Email marketing for bloggers & small businesses still has incredible ROI. Once someone has signed up for your email list, you’re halfway there; they’re already interested in what you’re selling or talking about, and the likelihood of a conversion — a sale, a read, a share — is much higher than if they’re seeing you or what you’ve got for the first time on social media.
I was compelled to write his for two reasons. The first is that a few days ago, I was invited to a blogger party at a local store by some blogger friends of mine. A few days after RSVPing, I received a promotional email from that business that had nothing to do with the party, I had been added to their general email list. More on that later, but not only is it annoying, it’s actually illegal.
And secondly, it seems like every day, Instagram has an algorithm change. If IG is anything like Facebook, then reach is going to continue to get harder and harder to achieve. One thing you can always count on, one thing that you own that no one else does, is your email list. That’s why brands still make email such a priority, and why they’re constantly working on capturing your email address… They know how valuable it is.
So here are 8 tips to get you started, if you’re trying to tackle the world of email marketing for bloggers & small business:
1. Do not add people to your list without permission. Someone giving their email to enter a contest, or for a party invitation (as was the case of the business mentioned above) does not give you the right to email them marketing materials. I made the mistake of forgetting to let people know at Mamas + Makers this year that by entering the raffle, they would be added to the cuteheads email list. And because I forgot to mention it, I couldn’t add them. It was one minor mistake in an overall-successful event, but I’ll remember for next time to be totally transparent about that.
2. Do not buy lists. You might as well be throwing money down the toilet. It’s tempting, but don’t do it.
3. Understand the funnel. One of the most important things you need to figure out about your customers and readers to grow your email list is how to get them point a to point b. In other words, how do you get someone who knows nothing about you to go from clicking on your Instagram photo to being an email subscriber, bought into what you’re all about? One of the things I do is, instead of making the link in my Instagram profile a link to my site or blog, I link directly to my email sign up page. From there, they learn that if they sign up, they get 10% off their first purchase. Just this small change, has had a dramatic effect on the number of subscribers I have and the speed my list is growing.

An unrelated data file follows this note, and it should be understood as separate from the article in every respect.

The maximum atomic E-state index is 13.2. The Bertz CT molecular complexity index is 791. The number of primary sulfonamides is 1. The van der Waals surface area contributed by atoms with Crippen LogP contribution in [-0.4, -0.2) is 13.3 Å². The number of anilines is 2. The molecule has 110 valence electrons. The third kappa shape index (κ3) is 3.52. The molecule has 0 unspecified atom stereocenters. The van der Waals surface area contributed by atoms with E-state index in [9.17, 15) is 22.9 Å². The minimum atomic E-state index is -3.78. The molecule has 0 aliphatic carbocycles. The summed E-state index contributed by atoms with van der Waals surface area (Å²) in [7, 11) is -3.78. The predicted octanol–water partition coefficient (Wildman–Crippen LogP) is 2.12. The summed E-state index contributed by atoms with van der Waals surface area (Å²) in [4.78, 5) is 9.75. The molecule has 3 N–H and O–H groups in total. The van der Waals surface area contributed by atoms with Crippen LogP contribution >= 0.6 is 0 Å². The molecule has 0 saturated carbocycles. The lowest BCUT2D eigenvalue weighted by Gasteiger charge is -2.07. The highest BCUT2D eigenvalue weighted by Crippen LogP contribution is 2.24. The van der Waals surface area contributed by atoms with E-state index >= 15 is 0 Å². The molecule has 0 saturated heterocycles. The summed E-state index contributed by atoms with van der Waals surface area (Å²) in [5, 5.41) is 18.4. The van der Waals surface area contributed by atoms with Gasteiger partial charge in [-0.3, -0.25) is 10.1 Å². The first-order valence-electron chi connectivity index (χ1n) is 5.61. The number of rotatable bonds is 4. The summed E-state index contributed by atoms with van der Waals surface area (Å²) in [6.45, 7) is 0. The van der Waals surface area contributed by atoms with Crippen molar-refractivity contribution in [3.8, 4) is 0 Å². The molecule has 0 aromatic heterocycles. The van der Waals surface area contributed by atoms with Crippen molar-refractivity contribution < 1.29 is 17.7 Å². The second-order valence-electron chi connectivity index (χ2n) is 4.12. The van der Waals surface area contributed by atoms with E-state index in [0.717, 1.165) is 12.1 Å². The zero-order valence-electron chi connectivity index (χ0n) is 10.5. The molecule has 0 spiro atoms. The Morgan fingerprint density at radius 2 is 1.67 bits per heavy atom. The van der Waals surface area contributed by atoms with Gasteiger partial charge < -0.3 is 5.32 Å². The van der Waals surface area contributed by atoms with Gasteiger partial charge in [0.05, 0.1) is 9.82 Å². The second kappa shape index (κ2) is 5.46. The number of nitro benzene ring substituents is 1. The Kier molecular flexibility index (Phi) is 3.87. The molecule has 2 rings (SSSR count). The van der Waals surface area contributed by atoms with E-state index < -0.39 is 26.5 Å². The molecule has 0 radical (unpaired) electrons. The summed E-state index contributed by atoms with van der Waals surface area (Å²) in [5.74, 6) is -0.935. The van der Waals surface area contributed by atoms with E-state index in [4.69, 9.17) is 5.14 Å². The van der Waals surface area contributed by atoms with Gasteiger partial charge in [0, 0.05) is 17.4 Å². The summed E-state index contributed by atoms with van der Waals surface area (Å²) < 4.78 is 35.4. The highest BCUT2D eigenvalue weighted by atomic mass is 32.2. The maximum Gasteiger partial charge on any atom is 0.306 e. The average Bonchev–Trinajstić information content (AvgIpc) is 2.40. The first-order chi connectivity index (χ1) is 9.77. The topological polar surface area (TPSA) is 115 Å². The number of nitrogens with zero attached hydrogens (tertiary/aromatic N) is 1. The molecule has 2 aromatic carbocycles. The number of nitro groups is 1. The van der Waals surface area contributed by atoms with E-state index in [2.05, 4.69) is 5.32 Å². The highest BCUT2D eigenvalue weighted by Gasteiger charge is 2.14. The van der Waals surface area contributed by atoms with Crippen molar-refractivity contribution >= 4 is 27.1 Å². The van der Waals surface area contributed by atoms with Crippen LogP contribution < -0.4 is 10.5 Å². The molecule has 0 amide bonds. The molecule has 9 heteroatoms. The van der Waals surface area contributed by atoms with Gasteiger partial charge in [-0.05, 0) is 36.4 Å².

4. Get familiar with CAN-SPAM. CAN-SPAM is a set of laws that created the first national standards and rules or sending commercial emails. These laws range include: adding an unsubscribe to all emails, adding a commercial address to the bottom of all emails, emails must have relevant subject lines. If your blog or business is making money, you are a business and you must comply with these laws.
5. Make your emails worth their while. Your emails should be filled with relevant content, freebies, printables, behind-the-scenes, and anything else that is special for your email subscribers. I send a lot of email-only coupons to entice people to subscribe, and my emails always include both information about cuteheads and new and relevant blog posts. I make them short, sweet, and to the point, but I always try to think about what’s in it for the subscriber.
6. Be consistent. It’s important to send emails regularly (but not too regularly!). Once a week or once every two weeks is generally considered the standard. This was you stay top of mine without being annoying.
7. Get creative. Reach out to other small brands or bloggers with similar audiences and cross-promote. Have them mention you in their emails and vice versa. Reach out to bloggers with big email lists and talk to them about providing a coupon code just for their readers for your product.
8. Just start! You might think it’s too hard, that you’ll never build your list, but it starts with just that one subscriber. And as you figure out what your subscribers want in their emails, you can fine tune your offerings and make your copy, your headlines, and your content more openable and clickable.
Have you been focusing on email lately?